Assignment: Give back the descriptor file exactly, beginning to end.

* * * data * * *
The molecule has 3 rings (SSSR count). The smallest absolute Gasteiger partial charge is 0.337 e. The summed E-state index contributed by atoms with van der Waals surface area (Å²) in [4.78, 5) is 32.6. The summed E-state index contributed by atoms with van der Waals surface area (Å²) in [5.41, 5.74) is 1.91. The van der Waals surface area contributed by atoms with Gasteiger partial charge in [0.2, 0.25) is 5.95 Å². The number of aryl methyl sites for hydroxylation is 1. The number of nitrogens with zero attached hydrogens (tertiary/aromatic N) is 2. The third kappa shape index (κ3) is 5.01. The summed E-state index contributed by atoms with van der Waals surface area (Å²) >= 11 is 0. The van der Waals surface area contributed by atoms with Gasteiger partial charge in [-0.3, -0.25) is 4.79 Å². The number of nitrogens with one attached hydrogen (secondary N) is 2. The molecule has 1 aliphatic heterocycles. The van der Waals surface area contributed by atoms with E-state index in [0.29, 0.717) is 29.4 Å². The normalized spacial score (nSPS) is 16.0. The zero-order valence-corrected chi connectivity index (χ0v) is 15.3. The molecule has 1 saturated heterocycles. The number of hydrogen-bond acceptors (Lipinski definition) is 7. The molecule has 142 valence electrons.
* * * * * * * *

The molecule has 3 rings (SSSR count). The smallest absolute Gasteiger partial charge is 0.337 e. The summed E-state index contributed by atoms with van der Waals surface area (Å²) in [4.78, 5) is 32.6. The summed E-state index contributed by atoms with van der Waals surface area (Å²) in [5.41, 5.74) is 1.91. The van der Waals surface area contributed by atoms with Gasteiger partial charge in [0.2, 0.25) is 5.95 Å². The number of aryl methyl sites for hydroxylation is 1. The number of nitrogens with zero attached hydrogens (tertiary/aromatic N) is 2. The third kappa shape index (κ3) is 5.01. The summed E-state index contributed by atoms with van der Waals surface area (Å²) >= 11 is 0. The van der Waals surface area contributed by atoms with Gasteiger partial charge in [-0.3, -0.25) is 4.79 Å². The number of nitrogens with one attached hydrogen (secondary N) is 2. The molecule has 1 aliphatic heterocycles. The van der Waals surface area contributed by atoms with E-state index in [0.29, 0.717) is 29.4 Å². The normalized spacial score (nSPS) is 16.0. The zero-order valence-corrected chi connectivity index (χ0v) is 15.3. The molecule has 1 saturated heterocycles. The number of hydrogen-bond acceptors (Lipinski definition) is 7. The molecule has 142 valence electrons.